Editor’s note: This article was originally published on the Center for Cancer Research website.
When the Human Immunodeficiency Virus (HIV) infects a cell, the virus inserts a copy of its genetic material into the host cell’s DNA. The inserted genetic material, which is also called a provirus, is used to produce new viruses. Because the viral DNA can be inserted at many sites in the host cell DNA, the site of integration marks each infected cell. Patients infected with HIV are currently treated with combined antiretroviral therapy (cART), which prevents viral replication in the majority of treated patients. When cART is initiated, most HIV-infected cells die in one or two days, and more of the infected cells die over a period of weeks to months. However there are some long-lived infected cells that do not die, which prevents patients from being cured.
Most patients are initially infected with a single HIV particle, and, as a consequence, identical viruses are found in the blood shortly after the patient is first infected. After several years of untreated viral replication, the viral sequences in the patient have diverged to the point where the viruses in the blood are all different. However, after long-term cART, identical variants of HIV are again found in the blood. Researchers are uncertain where these identical viruses come from and have suggested that, despite cART, there is some local replication in a “privileged” site or sites. An alternate hypothesis is that some of the persistently infected cells clonally expand. To investigate this idea, Stephen Hughes, Ph.D., of CCR’s HIV Drug Resistance Program (DRP), working with colleagues from the DRP, Leidos Biomedical Research, the University of Milan, the University of Pittsburgh, and Tufts University, examined provirus integration sites in samples of immune cells from five patients collected before or shortly after starting cART and after prolonged cART, ranging from five to 13 years. Because the proviruses are inserted at many places in the host DNA, integration sites can be used to identify cells that have clonally expanded from (that is, are all descendants of) a single infected parent cell.
The researchers sheared the DNA from the infected immune cells into small pieces and used polymerase chain reaction (PCR) to selectively amplify segments that contained virus-host-cell DNA junctions. Sequencing the virus-host junctions revealed the orientation and location of the proviruses. If a cell has clonally expanded, there will be more than one copy of viral DNA integrated into a specific site in the host DNA in the starting sample. When the DNA is sheared, the host DNA near the integration site is broken at different positions. Thus, if there was more than one cell with a provirus integrated at the same site in the sample, there will be DNA fragments that have the same integration site, but different host DNA breakpoints. When these fragments are amplified, the investigators can count the number of times they find the same integration site linked to different host breakpoints to estimate the number of cells in the sample that came from the same expanded clone.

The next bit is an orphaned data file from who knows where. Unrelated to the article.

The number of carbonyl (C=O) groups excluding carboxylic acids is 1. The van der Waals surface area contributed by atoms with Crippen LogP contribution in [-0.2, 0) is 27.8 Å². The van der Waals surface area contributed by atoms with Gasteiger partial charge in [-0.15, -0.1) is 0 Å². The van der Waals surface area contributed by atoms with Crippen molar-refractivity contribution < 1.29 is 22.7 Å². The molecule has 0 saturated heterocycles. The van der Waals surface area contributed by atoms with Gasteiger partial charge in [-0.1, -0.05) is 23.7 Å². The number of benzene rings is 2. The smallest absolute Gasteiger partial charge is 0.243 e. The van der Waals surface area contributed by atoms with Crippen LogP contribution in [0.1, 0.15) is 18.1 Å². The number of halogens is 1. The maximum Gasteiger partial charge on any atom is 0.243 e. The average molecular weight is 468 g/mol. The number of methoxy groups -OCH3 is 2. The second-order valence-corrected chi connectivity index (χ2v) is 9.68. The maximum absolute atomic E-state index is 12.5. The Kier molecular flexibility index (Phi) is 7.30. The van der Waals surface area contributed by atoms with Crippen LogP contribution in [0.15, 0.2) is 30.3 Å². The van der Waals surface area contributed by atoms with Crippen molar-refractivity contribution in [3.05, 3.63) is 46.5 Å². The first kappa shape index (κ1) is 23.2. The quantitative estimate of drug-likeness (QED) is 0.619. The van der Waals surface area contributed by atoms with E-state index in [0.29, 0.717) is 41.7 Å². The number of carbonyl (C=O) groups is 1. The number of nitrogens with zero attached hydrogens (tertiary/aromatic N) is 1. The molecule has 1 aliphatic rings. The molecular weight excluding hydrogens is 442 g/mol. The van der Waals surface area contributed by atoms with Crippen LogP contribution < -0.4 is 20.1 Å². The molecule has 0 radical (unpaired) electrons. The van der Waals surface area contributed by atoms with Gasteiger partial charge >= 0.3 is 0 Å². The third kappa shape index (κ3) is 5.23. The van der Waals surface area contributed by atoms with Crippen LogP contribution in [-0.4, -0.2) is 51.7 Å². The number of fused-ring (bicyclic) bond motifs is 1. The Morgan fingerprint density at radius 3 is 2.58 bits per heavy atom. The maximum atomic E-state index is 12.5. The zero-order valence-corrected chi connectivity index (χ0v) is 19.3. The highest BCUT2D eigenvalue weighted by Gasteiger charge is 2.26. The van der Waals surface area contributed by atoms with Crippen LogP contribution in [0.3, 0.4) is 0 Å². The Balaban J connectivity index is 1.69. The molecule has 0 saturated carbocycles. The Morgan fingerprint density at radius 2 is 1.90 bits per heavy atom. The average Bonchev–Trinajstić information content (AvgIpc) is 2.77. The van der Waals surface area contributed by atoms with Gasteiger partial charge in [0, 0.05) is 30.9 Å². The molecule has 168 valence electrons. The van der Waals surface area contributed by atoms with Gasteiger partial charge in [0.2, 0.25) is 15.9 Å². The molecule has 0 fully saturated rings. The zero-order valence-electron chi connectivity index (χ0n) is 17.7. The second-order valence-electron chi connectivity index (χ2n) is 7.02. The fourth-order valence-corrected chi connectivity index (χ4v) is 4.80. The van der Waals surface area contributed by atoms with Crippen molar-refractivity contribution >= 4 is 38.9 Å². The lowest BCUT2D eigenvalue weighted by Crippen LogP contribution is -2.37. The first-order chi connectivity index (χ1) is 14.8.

As expected, before or shortly after starting cART there were many distinct viruses present in each of the five patients. After long-term cART, identical viral sequences were identified in each patient. The research team mapped 2,410 provirus integration sites, and 43 percent of these sites were from clonally expanded cells. In some cases, the clonal expansion was extensive. For example, in one patient, approximately half of the HIV-infected cells derived from a single infected cell.
Mapping revealed that there were proviruses integrated into 985 different genes. Two-thirds of the genes had one integration site and were not shown to be from clonally expanded cells. The remainder had one integrated provirus that was in a clonally expanded cell or there were multiple independent integrations in the gene, some of which were in clonally expanded cells. Of the genes with multiple independent integrations, 70 percent were genes involved in regulating cell growth. The investigators also found integrations between genes or in ambiguous sites that could not be mapped to a single site in the human genome, and some of the cells with integration sites outside of genes were also clonally expanded.